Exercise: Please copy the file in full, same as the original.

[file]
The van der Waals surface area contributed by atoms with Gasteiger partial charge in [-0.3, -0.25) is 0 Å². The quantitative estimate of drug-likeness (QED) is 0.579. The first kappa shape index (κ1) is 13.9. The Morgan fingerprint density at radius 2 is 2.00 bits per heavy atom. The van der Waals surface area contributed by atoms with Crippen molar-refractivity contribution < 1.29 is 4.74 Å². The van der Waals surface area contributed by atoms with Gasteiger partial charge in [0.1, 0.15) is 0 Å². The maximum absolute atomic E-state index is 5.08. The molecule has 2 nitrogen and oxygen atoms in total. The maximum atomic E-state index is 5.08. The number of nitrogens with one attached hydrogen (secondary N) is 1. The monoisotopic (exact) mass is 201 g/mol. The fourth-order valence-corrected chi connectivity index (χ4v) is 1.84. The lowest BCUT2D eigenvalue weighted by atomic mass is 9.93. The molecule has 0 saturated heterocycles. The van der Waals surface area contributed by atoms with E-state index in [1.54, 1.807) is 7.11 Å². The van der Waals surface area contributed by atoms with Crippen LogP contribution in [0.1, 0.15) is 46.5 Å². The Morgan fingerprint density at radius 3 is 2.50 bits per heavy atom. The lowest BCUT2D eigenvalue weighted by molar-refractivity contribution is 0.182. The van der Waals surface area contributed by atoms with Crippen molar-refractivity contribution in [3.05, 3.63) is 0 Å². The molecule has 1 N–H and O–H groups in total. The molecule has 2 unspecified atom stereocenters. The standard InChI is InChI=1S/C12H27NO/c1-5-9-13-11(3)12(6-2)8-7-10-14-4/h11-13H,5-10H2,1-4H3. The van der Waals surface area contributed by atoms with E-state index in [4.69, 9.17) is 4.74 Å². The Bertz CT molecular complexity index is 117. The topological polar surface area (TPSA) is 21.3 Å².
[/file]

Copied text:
The van der Waals surface area contributed by atoms with Gasteiger partial charge in [-0.3, -0.25) is 0 Å². The quantitative estimate of drug-likeness (QED) is 0.579. The first kappa shape index (κ1) is 13.9. The Morgan fingerprint density at radius 2 is 2.00 bits per heavy atom. The van der Waals surface area contributed by atoms with Crippen molar-refractivity contribution < 1.29 is 4.74 Å². The van der Waals surface area contributed by atoms with Gasteiger partial charge in [0.1, 0.15) is 0 Å². The maximum absolute atomic E-state index is 5.08. The molecule has 2 nitrogen and oxygen atoms in total. The maximum atomic E-state index is 5.08. The number of nitrogens with one attached hydrogen (secondary N) is 1. The monoisotopic (exact) mass is 201 g/mol. The fourth-order valence-corrected chi connectivity index (χ4v) is 1.84. The lowest BCUT2D eigenvalue weighted by atomic mass is 9.93. The molecule has 0 saturated heterocycles. The van der Waals surface area contributed by atoms with E-state index in [1.54, 1.807) is 7.11 Å². The van der Waals surface area contributed by atoms with Crippen LogP contribution in [0.1, 0.15) is 46.5 Å². The Morgan fingerprint density at radius 3 is 2.50 bits per heavy atom. The lowest BCUT2D eigenvalue weighted by molar-refractivity contribution is 0.182. The van der Waals surface area contributed by atoms with Crippen molar-refractivity contribution in [3.05, 3.63) is 0 Å². The molecule has 1 N–H and O–H groups in total. The molecule has 2 unspecified atom stereocenters. The standard InChI is InChI=1S/C12H27NO/c1-5-9-13-11(3)12(6-2)8-7-10-14-4/h11-13H,5-10H2,1-4H3. The van der Waals surface area contributed by atoms with E-state index in [4.69, 9.17) is 4.74 Å². The Bertz CT molecular complexity index is 117. The topological polar surface area (TPSA) is 21.3 Å².